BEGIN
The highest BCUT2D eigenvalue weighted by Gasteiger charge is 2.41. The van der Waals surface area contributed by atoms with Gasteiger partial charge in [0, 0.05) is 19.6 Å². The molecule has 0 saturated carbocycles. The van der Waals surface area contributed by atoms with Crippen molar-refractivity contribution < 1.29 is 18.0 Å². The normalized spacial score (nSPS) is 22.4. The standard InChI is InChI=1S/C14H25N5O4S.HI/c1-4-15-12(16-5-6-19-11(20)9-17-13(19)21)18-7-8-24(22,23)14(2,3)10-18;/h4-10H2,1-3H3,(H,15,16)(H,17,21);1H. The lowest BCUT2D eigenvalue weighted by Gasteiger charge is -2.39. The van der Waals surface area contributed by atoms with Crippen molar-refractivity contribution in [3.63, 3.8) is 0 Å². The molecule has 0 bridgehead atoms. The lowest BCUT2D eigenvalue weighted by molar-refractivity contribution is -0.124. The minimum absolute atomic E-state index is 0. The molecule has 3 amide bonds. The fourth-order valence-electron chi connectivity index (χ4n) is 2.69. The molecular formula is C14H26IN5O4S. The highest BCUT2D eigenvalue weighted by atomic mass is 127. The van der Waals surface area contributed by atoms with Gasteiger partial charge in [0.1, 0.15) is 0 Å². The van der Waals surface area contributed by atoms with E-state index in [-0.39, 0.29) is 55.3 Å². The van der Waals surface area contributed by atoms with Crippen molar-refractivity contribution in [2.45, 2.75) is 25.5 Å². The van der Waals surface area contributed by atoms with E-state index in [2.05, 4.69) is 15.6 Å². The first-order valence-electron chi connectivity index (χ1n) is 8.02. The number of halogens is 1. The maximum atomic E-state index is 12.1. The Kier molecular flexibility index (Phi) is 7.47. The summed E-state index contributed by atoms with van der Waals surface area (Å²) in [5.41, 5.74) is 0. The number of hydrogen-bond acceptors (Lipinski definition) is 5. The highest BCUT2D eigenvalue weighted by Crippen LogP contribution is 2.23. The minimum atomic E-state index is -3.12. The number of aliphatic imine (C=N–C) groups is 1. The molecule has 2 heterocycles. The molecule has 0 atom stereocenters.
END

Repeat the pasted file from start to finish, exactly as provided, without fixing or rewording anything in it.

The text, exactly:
The highest BCUT2D eigenvalue weighted by Gasteiger charge is 2.41. The van der Waals surface area contributed by atoms with Gasteiger partial charge in [0, 0.05) is 19.6 Å². The molecule has 0 saturated carbocycles. The van der Waals surface area contributed by atoms with Crippen molar-refractivity contribution < 1.29 is 18.0 Å². The normalized spacial score (nSPS) is 22.4. The standard InChI is InChI=1S/C14H25N5O4S.HI/c1-4-15-12(16-5-6-19-11(20)9-17-13(19)21)18-7-8-24(22,23)14(2,3)10-18;/h4-10H2,1-3H3,(H,15,16)(H,17,21);1H. The lowest BCUT2D eigenvalue weighted by Gasteiger charge is -2.39. The van der Waals surface area contributed by atoms with Crippen molar-refractivity contribution in [3.63, 3.8) is 0 Å². The molecule has 0 bridgehead atoms. The lowest BCUT2D eigenvalue weighted by molar-refractivity contribution is -0.124. The minimum absolute atomic E-state index is 0. The molecule has 3 amide bonds. The fourth-order valence-electron chi connectivity index (χ4n) is 2.69. The molecular formula is C14H26IN5O4S. The highest BCUT2D eigenvalue weighted by atomic mass is 127. The van der Waals surface area contributed by atoms with Gasteiger partial charge in [0.1, 0.15) is 0 Å². The van der Waals surface area contributed by atoms with E-state index in [-0.39, 0.29) is 55.3 Å². The van der Waals surface area contributed by atoms with Crippen molar-refractivity contribution in [2.45, 2.75) is 25.5 Å². The van der Waals surface area contributed by atoms with E-state index in [2.05, 4.69) is 15.6 Å². The first-order valence-electron chi connectivity index (χ1n) is 8.02. The number of halogens is 1. The maximum atomic E-state index is 12.1. The Kier molecular flexibility index (Phi) is 7.47. The summed E-state index contributed by atoms with van der Waals surface area (Å²) in [5.41, 5.74) is 0. The number of hydrogen-bond acceptors (Lipinski definition) is 5. The highest BCUT2D eigenvalue weighted by Crippen LogP contribution is 2.23. The minimum atomic E-state index is -3.12. The number of aliphatic imine (C=N–C) groups is 1. The molecule has 2 heterocycles. The molecule has 0 atom stereocenters.